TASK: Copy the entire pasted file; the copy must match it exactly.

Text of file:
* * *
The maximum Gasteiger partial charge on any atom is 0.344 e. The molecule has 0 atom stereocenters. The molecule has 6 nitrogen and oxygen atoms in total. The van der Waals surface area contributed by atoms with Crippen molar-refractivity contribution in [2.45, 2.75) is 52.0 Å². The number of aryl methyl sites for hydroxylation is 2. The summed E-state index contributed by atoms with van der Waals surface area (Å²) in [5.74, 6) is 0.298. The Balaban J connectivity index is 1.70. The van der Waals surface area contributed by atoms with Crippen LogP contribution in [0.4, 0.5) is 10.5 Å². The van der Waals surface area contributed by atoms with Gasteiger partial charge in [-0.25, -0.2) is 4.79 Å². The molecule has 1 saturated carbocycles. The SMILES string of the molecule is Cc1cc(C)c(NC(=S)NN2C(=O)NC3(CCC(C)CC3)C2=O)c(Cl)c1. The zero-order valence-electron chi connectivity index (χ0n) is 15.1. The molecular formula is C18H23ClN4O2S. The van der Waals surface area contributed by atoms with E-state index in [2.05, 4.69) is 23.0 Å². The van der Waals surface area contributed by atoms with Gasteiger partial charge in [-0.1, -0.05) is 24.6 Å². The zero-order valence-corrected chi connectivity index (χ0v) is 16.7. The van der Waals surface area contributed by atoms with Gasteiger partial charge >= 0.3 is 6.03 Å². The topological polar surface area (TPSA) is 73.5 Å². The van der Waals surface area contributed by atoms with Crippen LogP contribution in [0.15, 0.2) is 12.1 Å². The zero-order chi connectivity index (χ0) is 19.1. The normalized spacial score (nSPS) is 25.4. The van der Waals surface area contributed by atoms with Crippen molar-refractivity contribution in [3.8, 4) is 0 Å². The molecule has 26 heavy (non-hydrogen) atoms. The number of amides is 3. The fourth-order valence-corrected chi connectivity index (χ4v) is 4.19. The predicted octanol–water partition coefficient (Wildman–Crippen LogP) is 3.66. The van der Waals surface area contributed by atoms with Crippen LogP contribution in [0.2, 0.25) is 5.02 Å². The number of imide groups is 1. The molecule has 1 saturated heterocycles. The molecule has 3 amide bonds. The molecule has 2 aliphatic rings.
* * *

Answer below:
The maximum Gasteiger partial charge on any atom is 0.344 e. The molecule has 0 atom stereocenters. The molecule has 6 nitrogen and oxygen atoms in total. The van der Waals surface area contributed by atoms with Crippen molar-refractivity contribution in [2.45, 2.75) is 52.0 Å². The number of aryl methyl sites for hydroxylation is 2. The summed E-state index contributed by atoms with van der Waals surface area (Å²) in [5.74, 6) is 0.298. The Balaban J connectivity index is 1.70. The van der Waals surface area contributed by atoms with Crippen LogP contribution in [0.4, 0.5) is 10.5 Å². The van der Waals surface area contributed by atoms with Gasteiger partial charge in [-0.25, -0.2) is 4.79 Å². The molecule has 1 saturated carbocycles. The SMILES string of the molecule is Cc1cc(C)c(NC(=S)NN2C(=O)NC3(CCC(C)CC3)C2=O)c(Cl)c1. The zero-order valence-electron chi connectivity index (χ0n) is 15.1. The molecular formula is C18H23ClN4O2S. The van der Waals surface area contributed by atoms with E-state index in [2.05, 4.69) is 23.0 Å². The van der Waals surface area contributed by atoms with Gasteiger partial charge in [-0.1, -0.05) is 24.6 Å². The zero-order valence-corrected chi connectivity index (χ0v) is 16.7. The van der Waals surface area contributed by atoms with Gasteiger partial charge >= 0.3 is 6.03 Å². The topological polar surface area (TPSA) is 73.5 Å². The van der Waals surface area contributed by atoms with Crippen LogP contribution in [0.15, 0.2) is 12.1 Å². The zero-order chi connectivity index (χ0) is 19.1. The normalized spacial score (nSPS) is 25.4. The van der Waals surface area contributed by atoms with Crippen molar-refractivity contribution in [3.8, 4) is 0 Å². The molecule has 26 heavy (non-hydrogen) atoms. The number of amides is 3. The fourth-order valence-corrected chi connectivity index (χ4v) is 4.19. The predicted octanol–water partition coefficient (Wildman–Crippen LogP) is 3.66. The van der Waals surface area contributed by atoms with Crippen LogP contribution in [0.2, 0.25) is 5.02 Å². The number of imide groups is 1. The molecule has 1 saturated heterocycles. The molecule has 3 amide bonds. The molecule has 2 aliphatic rings.